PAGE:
Serah, the immoral, had learned great secrets and had shared them with her people and sustained them.
When God divided the Red Sea, Serah bat Asher crossed the dry sea bed with Moses and Miriam and the rest of the Hebrews, marveling at the miracle.
Serah was with them at Sinai, when Moses came down from the mountain with the tablets of the commandments, as well as gifts given by angels including Moses’ sword, his great book of spells. Serah was with them when Moses fought and destroyed the giant Og, King of Bashan, who had lived since before Noah and had tried to throw down a mountain on Moses and the Hebrews (but the spell book and the giant are stories for a different night). And Serah was with them when, at last, they entered Eretz Yisrael with two arks, the holy ark with God’s commandments that was venerated by the people and a second ark, that was shielded from the people, an ark that carried Joseph’s bones finally fulfilling the old promise.
And so it was two thousand years later, when Serah lived in Eretz Yisrael, in the Galilee, in the north, that she stood outside the schoolhouse of Rabbi Yohannan and listened.
Rabbi Yohanan was [once] sitting and expounding about how the waters became like a wall for Israel [at the time they miraculously passed through the Sea which had split open before them to permit their Exodus from Egypt]. Rabbi Yohanan explained that the waters looked “like a lattice.” However, just at that moment, Serah bat Asher looked in and said: “I was there and they (the waters) were not like that but rather like lighted windows.”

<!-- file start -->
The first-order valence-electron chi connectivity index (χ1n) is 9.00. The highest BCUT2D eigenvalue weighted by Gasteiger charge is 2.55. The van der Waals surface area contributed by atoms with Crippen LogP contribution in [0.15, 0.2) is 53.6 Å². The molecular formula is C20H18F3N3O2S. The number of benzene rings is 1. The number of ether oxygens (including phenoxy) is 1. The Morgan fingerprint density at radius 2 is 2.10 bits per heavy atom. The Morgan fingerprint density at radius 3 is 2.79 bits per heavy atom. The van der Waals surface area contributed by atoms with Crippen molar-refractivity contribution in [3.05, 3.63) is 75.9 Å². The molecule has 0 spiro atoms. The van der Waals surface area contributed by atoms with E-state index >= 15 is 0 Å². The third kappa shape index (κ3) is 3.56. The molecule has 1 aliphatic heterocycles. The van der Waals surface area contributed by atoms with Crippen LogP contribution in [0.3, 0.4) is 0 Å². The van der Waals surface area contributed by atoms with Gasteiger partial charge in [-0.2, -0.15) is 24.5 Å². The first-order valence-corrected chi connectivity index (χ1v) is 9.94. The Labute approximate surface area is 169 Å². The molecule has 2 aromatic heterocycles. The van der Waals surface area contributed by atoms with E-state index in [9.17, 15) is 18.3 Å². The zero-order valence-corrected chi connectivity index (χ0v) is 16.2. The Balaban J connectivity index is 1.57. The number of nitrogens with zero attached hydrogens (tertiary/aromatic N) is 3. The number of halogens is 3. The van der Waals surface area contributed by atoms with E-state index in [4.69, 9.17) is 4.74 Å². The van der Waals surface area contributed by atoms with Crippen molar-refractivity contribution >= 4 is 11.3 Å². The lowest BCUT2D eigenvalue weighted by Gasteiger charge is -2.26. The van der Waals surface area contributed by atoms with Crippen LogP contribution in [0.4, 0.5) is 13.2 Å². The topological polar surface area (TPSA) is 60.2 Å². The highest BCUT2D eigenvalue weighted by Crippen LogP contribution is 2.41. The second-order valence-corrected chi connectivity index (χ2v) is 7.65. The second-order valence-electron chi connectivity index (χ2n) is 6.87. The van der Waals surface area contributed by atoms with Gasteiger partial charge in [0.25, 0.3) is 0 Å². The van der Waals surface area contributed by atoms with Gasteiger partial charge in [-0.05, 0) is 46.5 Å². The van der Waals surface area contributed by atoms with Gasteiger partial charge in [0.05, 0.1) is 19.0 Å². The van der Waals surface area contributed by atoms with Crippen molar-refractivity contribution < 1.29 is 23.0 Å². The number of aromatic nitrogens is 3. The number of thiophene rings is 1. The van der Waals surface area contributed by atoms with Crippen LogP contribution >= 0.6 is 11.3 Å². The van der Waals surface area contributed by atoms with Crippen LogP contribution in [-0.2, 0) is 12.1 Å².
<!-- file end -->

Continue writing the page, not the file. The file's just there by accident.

It is now 2000 years after that, more than 4000 years after Serah bat Asher was born. Some believe that she still lives, still sharing her memories and helping us remember who we have been and who we are. Others believe that she moved to Persia and, during the fire at the great synagogue of Esfahan, ascended directly to heaven to again study with Jacob and to intercede with God when her people needed healing and help. Either way, Serah the immortal never died, and tonight is a night to remember Serah and to thank God for memory and wisdom and to thank our parents and teachers and friends and Rabbi’s and everyone we learn from.
I opened my last post saying, “We grow, love, and die in the flash of a firefly on a summer evening. But not Serah bat Asher. She lives forever.” But maybe that’s not right. Let’s try again….
We grow, love, and die in the time it takes for a snowflake to fall. But not Serah bat Asher. She’s still falling …. with no soft snowbank to catch her.
Serah in Exile
What did Jacob mean when he blessed her saying “may death never prevail against thee forever?” Did that mean that she would live an immortal, physical, life on Earth, as I suggested in my two prior posts? Maybe. But that isn’t what happened to either Enoch or Elijah, the other two most noteworthy immortal humans in the Jewish tradition. Both of them ascended from a mortal life on Earth to become part of the heavenly court (1). There is a tradition, in the Mizrahi Jewish community, that says Serah ascended as well. Falling up, to the heavenly court to again study with Joseph and Jacob (2).
For Serah, though, there was no miraculous whirlwind to carry her away (1), there was just a fire. She burned, trapped with other Jews of Esfahan, as the old synagogue collapsed. It was the 12th century CE and she had been living Esfahan, Persia (now Iran), since the the 9th century CE (3). She’d been moving back and forth between Israel and Persia since Israel was the Kingdom of Judah, before the Babylonian exile (in the 500’s BCE). When the smoke cleared and the stones cooled other bodies remained to be mourned but Serah was gone. She had been taken, alive, to paradise.